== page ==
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Proposed U.S. vehicle roof standard criticized

A U.S. consumer group Monday criticized a government initiative to strengthen automobile roofs as inadequate and urged regulators to take stronger action.
/ Source: Reuters

A U.S. consumer group Monday criticized a government initiative to strengthen automobile roofs as inadequate and urged regulators to take stronger action.

The advocacy group Public Citizen lashed out at new roof standards proposed by the National Highway Traffic Safety Administration, saying they would do little to protect drivers from being crippled or killed during rollover accidents.

“This proposal falls tragically short,” the organization’s president, Joan Claybrook, said in a statement.

At issue is a proposal the highway safety administration made on Aug. 19, which would make roof-strength standards more stringent and extend them for the first time to cover bigger sport utility vehicles and light trucks.

Estimates show that among belted vehicle occupants there are nearly 600 deaths and 800 serious injuries annually in rollover crashes where victims hit a collapsed roof.

The safety agency estimates the new standard will prevent 13 to 44 deaths and up to 800 injuries per year. It said the change will cost the industry $88 million to $95 million per year, or nearly $12 per vehicle.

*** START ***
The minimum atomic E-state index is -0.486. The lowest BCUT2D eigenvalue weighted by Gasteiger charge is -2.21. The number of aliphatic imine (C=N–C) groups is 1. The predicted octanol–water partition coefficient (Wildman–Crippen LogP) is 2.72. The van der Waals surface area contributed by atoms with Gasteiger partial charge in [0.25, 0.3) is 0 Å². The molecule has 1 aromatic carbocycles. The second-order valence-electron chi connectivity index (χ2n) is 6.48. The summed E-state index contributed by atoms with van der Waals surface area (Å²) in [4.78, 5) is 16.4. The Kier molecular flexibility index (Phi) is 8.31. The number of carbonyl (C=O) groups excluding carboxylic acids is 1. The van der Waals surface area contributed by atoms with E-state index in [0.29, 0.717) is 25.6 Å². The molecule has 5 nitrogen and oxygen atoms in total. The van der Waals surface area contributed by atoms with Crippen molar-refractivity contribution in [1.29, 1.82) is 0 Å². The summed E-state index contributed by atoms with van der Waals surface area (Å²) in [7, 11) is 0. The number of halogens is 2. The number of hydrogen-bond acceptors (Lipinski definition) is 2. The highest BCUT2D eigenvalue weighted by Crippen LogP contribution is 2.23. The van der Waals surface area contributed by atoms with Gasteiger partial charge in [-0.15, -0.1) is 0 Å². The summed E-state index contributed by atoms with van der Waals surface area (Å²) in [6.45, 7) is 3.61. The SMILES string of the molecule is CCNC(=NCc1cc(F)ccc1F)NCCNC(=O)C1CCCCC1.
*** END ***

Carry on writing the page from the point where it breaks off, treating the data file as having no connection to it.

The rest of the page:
The new proposed standard would require a roof withstand force equal to 2.5 times the vehicle’s weight and still maintain sufficient headroom for an average adult male. The current standard requires 1.5 times the vehicle weight.

But Public Citizen said the agency’s analysis was fraught with errors. Overall, the group said, the agency’s proposal was really only an improvement to 1.64 times a vehicle’s weight.

Claybrook said regulators could save many more lives by requiring that roofs be able to withstand at least 3 times vehicle weight. That tougher requirement would cost about $43 per vehicle, she said.

Rae Tyson, a spokesman for the traffic safety administration, said agency officials “welcome all comments that will help us write a better regulation.”

However, Tyson also defended the agency’s proposal, saying two-thirds of those motorists who are killed in rollover accidents typically are not wearing seatbelts and could not be saved with a stronger roof.

In addition, Tyson said the agency is concerned that requiring heavier reinforcement of vehicle roofs could make them more top-heavy and prone to roll over.

The industry trade group, Alliance of Automobile Manufacturers, expressed support for parts of the agency’s proposal, but it said companies should be given a phase-in period for any changes, in addition to the three years the NHTSA is proposing from publication of the final rule.

The trade group also echoed the agency’s concerns that going beyond the agency’s proposed roof-strength standard could make vehicles more top-heavy.